Film Review - Doctor Sleep (copy)

Ewan McGregor stars in “Doctor Sleep.”

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There’s really only one person who doesn’t like “The Shining,” Stanley Kubrick’s 1980 horror movie masterpiece. The problem is that person happens to be Stephen King, who wrote the book the movie is based on.

The tension between King and Kubrick’s visions has bubbled for years. In 2013, King tried to reclaim the ghostly story of the Overlook hotel and the Torrance family as his own, by writing a wildly successful sequel novel, “Doctor Sleep.”

Now, “Doctor Sleep” arrives at the big screen. Directed by Mike Flanagan (Netflix’s “The Haunting of Hill House”), it has a herculean task: to make a sequel to one of the most famous movies ever made, and an adaptation of a novel written by a guy who hated the movie.

Danny Torrance is back, except now he goes by “Dan” and is played by Ewan McGregor. He’s a fortysomething deadbeat, trying to drown out the ghosts in his head with liquor. At first, it looks like we’re going to get a sort of supernatural take on McGregor’s immortal role in “Trainspotting” (there’s even a haunted baby).

And then “Doctor Sleep” goes in a totally different direction. Ten minutes in, Danny has overcome his alcoholism and made peace with his psychic abilities, which he calls “shining.”

But there’s still a movie to fill. So suddenly there’s a group called the True Knot, a vagabond gang of superhumans who somehow both can shine and survive solely on a mysterious substance called “steam,” which shiners give off in their dying moments. Confused? So is the movie. It also can’t take the premise seriously. But who could, with antagonists with names like Snakebite Andi, Crow Daddy, and a ringleader incredibly called Rose the Hat (Rebecca Ferguson, creepy, campy and very little else). “Doctor Sleep” takes Jack Torrance with his ax and replaces him with a gang of steampunk vampires.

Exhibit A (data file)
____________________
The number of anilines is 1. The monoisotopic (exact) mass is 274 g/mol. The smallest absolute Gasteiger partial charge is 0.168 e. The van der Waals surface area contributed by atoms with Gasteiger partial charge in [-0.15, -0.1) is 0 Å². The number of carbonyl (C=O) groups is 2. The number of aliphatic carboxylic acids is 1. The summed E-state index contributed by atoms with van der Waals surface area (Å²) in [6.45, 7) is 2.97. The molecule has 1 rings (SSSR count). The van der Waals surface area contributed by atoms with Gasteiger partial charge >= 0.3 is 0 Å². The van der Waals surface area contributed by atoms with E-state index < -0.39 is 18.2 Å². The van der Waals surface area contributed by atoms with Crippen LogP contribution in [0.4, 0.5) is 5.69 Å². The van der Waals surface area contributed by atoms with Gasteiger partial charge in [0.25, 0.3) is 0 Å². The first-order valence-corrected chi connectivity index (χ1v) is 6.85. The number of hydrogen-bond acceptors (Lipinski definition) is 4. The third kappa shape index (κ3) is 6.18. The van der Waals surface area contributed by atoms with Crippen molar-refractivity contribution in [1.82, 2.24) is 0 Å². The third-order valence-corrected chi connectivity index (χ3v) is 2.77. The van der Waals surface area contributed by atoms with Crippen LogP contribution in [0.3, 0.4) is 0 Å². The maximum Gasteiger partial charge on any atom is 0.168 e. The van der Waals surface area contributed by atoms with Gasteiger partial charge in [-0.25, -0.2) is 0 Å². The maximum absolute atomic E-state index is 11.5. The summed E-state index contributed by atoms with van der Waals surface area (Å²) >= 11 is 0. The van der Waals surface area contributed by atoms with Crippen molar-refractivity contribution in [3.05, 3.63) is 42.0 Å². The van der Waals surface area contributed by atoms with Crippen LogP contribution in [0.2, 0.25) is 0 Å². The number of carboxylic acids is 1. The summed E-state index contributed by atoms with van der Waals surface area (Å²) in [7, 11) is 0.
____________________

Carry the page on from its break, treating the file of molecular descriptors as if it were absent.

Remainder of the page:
In order to fight the True Knot, Dan enlists the help of a young girl named Abra Stone (Kyliegh Curran, very good in her debut film), a girl with shining abilities that outpace even his own.

Yes, the sequel to one of the most beloved and unique movies ever made is a pretty generic fantasy story. The protagonist is a precocious child who, along with the help of a world-weary older friend who doesn’t really believe in the magic anymore, has to defeat the bad guys. Why are they bad? Because they’re the bad guys, and that’s how stories like this work. Stop me if you’ve heard this one before.

The film fares better when it tries to be a sequel to Kubrick’s vision rather than King’s. The return to the Overlook hotel is stunning, one of the greatest 20 minute stretches in a movie this year. And McGregor is truly powerful, quiet and nuanced, making you yearn for the days when he could just be an actor, not a tent pole to build your movie around.

“Doctor Sleep” would have been better served as a quiet character study about Danny overcoming the alcoholism that doomed his father (well, you know, that and the ghosts). As is, “Doctor Sleep” is content to widen the mythology of “The Shining” without deepening it. It’s a big, strange, complicated movie. I just wish it had been a good one.

6.5 Stephen King stories that are set in New Hampshire, which isn’t technically Maine, but close enough out of 10 Stephen King stories that are set in New Hampshire, which isn’t technically Maine, but close enough.

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